Pages can be created dynamically when they are requested, but it's more efficient to generate pages once and store them so that they can be used over and over again. Cached pages can be served much more quickly than dynamic pages, so caching significantly reduces page load times.
When Pyplate is installed, the cache is empty. You can cache the pages in your site by clicking on 'Page Cache' in the Administration menu, and clicking on the button to 'Build the entire cache'.
Cached pages are static, meaning that they don't change once they've been created. The downside of page caching is that it means pages can be out of date. If you change your site's templates or CSS code, changes won't be visible until cached pages have been cleared. Once the cache is cleared, the cache should be rebuilt again in order to carry on serving pages quickly and efficiently.
If you add a page or change a page title, you'll need to rebuild the page cache so that the new title shows up in site navigation. Instead of caching the entire site, pages in a specific category and its subcategories can be recached.
There are buttons to update cached versions of the sitemap file and the RSS feed, and a button to update a cached copy of the sidebar. Pyplate updates these files automatically when you make changes to your site, so it's unlikely that you'll need to use these buttons often. Sometimes if you make changes to template files you may need to recache the sidebar. If you rebuild the entire cache, the sidebar and the XML files will be updated automatically.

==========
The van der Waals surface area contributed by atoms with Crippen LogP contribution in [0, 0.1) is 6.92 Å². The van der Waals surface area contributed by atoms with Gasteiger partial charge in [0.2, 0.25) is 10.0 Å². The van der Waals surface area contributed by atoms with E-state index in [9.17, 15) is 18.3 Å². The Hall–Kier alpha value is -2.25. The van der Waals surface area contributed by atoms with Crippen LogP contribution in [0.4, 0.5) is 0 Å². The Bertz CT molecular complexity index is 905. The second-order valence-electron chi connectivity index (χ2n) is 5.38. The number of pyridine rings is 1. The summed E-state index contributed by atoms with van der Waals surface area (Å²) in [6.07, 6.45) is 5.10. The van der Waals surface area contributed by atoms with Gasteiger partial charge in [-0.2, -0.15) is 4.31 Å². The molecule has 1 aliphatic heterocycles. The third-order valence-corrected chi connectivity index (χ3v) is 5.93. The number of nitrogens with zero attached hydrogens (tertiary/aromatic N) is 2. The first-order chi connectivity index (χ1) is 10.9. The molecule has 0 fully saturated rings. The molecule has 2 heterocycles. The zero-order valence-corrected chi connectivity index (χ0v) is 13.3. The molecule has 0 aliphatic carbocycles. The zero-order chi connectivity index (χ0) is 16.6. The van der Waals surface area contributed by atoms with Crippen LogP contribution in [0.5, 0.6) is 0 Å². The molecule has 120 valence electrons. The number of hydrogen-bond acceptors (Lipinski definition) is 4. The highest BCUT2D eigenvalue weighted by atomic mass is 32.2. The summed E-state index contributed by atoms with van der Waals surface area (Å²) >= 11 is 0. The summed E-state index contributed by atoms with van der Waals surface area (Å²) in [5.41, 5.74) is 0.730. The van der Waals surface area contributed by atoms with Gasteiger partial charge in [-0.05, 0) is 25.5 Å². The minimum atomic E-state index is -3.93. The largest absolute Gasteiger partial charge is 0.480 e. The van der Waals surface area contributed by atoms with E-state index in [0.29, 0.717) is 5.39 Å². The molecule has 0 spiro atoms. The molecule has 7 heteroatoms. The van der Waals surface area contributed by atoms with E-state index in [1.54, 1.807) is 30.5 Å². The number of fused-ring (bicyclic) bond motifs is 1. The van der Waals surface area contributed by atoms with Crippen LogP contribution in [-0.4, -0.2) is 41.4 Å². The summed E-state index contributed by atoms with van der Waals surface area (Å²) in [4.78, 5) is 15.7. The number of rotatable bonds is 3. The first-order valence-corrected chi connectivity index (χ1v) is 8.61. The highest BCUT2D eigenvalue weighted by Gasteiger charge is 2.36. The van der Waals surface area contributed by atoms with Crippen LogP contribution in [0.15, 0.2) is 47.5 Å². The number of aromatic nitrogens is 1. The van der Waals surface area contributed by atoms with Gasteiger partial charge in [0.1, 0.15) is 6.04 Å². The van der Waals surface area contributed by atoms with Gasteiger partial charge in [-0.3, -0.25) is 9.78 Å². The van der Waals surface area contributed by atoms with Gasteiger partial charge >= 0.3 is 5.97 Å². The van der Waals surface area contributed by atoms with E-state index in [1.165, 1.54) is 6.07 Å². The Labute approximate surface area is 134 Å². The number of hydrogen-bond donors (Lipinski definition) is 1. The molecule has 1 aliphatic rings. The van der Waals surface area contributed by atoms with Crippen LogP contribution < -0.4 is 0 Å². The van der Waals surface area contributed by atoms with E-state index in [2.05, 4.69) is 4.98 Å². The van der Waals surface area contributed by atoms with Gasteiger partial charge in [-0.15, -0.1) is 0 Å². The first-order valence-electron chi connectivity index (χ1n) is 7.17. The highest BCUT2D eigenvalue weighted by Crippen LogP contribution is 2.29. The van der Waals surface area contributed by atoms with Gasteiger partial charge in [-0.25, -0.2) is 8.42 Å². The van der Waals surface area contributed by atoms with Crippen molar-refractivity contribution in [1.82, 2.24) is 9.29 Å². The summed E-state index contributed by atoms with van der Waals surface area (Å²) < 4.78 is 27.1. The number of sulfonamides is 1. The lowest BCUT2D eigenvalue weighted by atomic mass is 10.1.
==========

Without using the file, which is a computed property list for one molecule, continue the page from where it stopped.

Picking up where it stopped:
If you want to edit your site's templates or themes, it's important to empty the cache first, otherwise you won't see the changes you've made, you'll just keep seeing the same cached pages.
Rebuilding the page cache causes spikes in the load on the CPU. While the cache is being built, page load times may increase. For small sites, this isn't much of a problem because rebuilding the cache takes a second. With larger sites, re-caching every page could take a long time.
Auto-caching means new pages are cached automatically, and you don't need to rebuild the cache once you've emptied it - the cache will refill as users browse your site. When auto-caching is turned on, pages are cached when they are requested. When a user visits your site, if the page isn't already in the cache, Pyplate will generate the page and save it so that it can be reused later.
Auto-caching is turned off by default. To turn it on, open /usr/lib/cgi-bin/index.py and look for the following line:
Replace False with the word True (Python is case sensitive, so don't forget to use a capital 'T').
Note that while you're working on your site's CSS and templates, it best to turn off auto-caching. If it's turned on, pages will keep getting cached, so you won't see the changes you're making to your site.